When artist Antony Gormley contracted Had-Fab to fabricate his newest landmark sculpture, it was immediately obvious that the complexity of ‘Exposure’ would require the latest in 3D Building Information Modelling software and steel fabrication technology.
Antony Gormley’s sculptures, often based on casts of his own body, adorn public spaces and galleries across the globe, from well-known works like ‘Angel of the North’ to his newest creation ‘Exposure’.
Exposure, a 25.6m high statue of a crouching Gormley, was formally unveiled on 17 September in Lelystad, Holland. In order to realise his design, Gormley needed to work with an experienced steel tower fabricator and first approached Had-Fab in 2005 having received a recommendation from a contact in the electricity industry.
From vision to ‘as-built’ model
Simon Harrison, managing director of Had-Fab, was under no illusion as to the difficulties that lay ahead. “When I first saw the project, it was apparent that there would be a number of challenges if we took the job on. However, I was confident that the combination of our design and fabrication team, Tekla Structures, Steel Projects and Ficep would ensure the success of this high profile project.”
The initial shape was designed in collaboration with Cambridge University and Royal Haskoning then design models were created in both Staad Pro and SCIA Engineer software for analysis before the SCIA model was transferred directly into Tekla Structures for detailing by Had-Fab.
Reference models from other software packages were also imported to assist with checking rotation and alignment of the node members from the original design.
Like transmission towers, Exposure is fabricated from rolled steel angle (RSA) sections but that is where the similarity ends. Although the main model was created in Tekla Structures 13, Version 14 was used for modelling the individual nodes, the heaviest of which weighs 280kg. Such was their complexity, Had-Fab relied on Tekla’s detailing tools, and most notably the powerful cutting and automated split functions, to formulate an efficient process for modelling the nodes.
In addition, Tekla worked with Had-Fab to develop a number of useful macros and user-defined components for cutting and intersecting the node members.
With such a complex and precisely engineered structure, effective collaboration was critical to the success of the project. Had-Fab used Tekla Structures’ web viewer tool to provide Royal Haskoning’s engineer Eelco de Winter with 3D details of the nodes, which enabled him to confirm that their construction met his design requirements.
The web viewer also proved invaluable during the fabrication process, as Paul Mair, steel fabrication chargehand and site erection foreman at Had-Fab explains. “The web viewer was a necessity to gain the true angles of members as well as rotational and other important dimensional checks. Trying to establish all this from just a 2D assembly drawing would have been very confusing.”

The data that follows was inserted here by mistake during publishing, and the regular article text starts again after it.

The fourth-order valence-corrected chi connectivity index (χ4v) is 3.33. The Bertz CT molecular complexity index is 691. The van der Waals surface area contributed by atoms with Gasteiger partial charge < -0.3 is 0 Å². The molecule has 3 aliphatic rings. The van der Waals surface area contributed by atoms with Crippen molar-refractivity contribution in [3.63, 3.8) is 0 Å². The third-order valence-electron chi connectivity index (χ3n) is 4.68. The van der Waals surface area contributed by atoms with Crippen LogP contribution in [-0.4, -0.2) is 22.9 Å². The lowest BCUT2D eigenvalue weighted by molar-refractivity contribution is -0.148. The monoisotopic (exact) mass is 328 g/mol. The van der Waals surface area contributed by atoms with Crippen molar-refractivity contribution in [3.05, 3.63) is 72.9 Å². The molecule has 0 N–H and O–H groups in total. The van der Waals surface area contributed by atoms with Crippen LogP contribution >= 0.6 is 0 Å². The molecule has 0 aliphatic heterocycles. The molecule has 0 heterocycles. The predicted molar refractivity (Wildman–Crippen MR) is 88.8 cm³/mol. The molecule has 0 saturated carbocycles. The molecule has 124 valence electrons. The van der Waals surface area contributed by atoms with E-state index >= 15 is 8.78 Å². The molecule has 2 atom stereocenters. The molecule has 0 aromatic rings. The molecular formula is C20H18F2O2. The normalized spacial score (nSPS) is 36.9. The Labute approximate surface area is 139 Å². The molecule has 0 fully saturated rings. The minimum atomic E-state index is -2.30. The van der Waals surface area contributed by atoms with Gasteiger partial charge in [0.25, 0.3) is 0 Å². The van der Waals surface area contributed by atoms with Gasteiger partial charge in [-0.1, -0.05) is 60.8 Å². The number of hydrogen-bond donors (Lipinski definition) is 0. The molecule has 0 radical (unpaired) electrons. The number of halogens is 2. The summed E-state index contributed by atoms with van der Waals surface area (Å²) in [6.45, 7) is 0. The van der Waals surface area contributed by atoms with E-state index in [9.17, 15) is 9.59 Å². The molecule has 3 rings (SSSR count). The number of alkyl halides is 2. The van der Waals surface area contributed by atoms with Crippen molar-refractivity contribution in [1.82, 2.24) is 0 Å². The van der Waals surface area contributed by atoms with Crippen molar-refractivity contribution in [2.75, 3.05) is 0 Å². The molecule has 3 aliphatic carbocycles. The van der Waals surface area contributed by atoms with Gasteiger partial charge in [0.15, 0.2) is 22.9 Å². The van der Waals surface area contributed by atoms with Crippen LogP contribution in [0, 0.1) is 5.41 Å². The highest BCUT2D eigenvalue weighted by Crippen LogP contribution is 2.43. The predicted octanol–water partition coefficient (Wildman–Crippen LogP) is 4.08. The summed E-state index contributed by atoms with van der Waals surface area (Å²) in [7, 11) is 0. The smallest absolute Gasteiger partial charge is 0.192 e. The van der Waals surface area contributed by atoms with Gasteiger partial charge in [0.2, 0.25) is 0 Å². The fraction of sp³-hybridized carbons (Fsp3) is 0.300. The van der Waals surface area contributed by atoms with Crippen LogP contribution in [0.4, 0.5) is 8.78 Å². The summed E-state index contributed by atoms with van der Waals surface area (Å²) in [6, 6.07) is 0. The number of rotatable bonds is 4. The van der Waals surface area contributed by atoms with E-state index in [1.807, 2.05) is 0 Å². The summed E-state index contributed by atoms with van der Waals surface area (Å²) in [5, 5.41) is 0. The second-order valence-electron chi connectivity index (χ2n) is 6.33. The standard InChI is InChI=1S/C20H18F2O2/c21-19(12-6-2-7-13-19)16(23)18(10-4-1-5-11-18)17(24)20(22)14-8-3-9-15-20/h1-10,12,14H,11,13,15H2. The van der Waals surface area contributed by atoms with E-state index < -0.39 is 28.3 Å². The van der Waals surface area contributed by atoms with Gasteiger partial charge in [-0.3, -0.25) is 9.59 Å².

The fabrication team also had a laptop with the full model on at their disposal for clarification purposes allowing them to rotate the model and interrogate from any angle.
From ‘as-built ’ model to reality
Had-Fab invested in a new Ficep CNC machine specifically for the Exposure project to add to its three existing machines.
The new HP16T6 CNC angle line offered a host of new technology which, when combined with the in-feed transfer speed of up to 100m/min, offered Had-Fab a number of advantages. The machine can be equipped with automatic feeding and loading, punching, drilling with tool changer, notching, marking utilising cassette or individual characters, quickchange punch and die sets, quick-change shear blades, and automatic part unloading for the out-feed conveyor.
The machine was further enhanced by Steel Projects WinSTEEL software, which interfaced directly with Tekla Structures to create the codes for the Ficep machine.
By directly importing Tekla files and contract phases, WinSTEEL allows for control and management of parts, profile databases, machine and tooling cycles to automatic part routing to machines. Users are also able to view graphical representations of the parts or bars at all stages of the production process.
The steel was punched and sheared to length by the equipment and skilled, labour-intensive shaping of the material was carried out to form 547 nodes consisting of up to 29 angles meeting together to form locating points around the structure. These were subsequently joined together with longer angles bolted and welded in position.
In total there were 32,000 holes punched or drilled in the angle profiles.
The complexity of fabrication required that Had-Fab undertake a full trial erection of ‘Exposure’ before commencing delivery to site in Holland. This involved the design, fabrication and erection of a crane in its assembly yard, for which Had-Fab also poured 540 tonnes of concrete foundations. The total weight of the project is 60 tonnes and it took 18 months to complete fabrication and erection.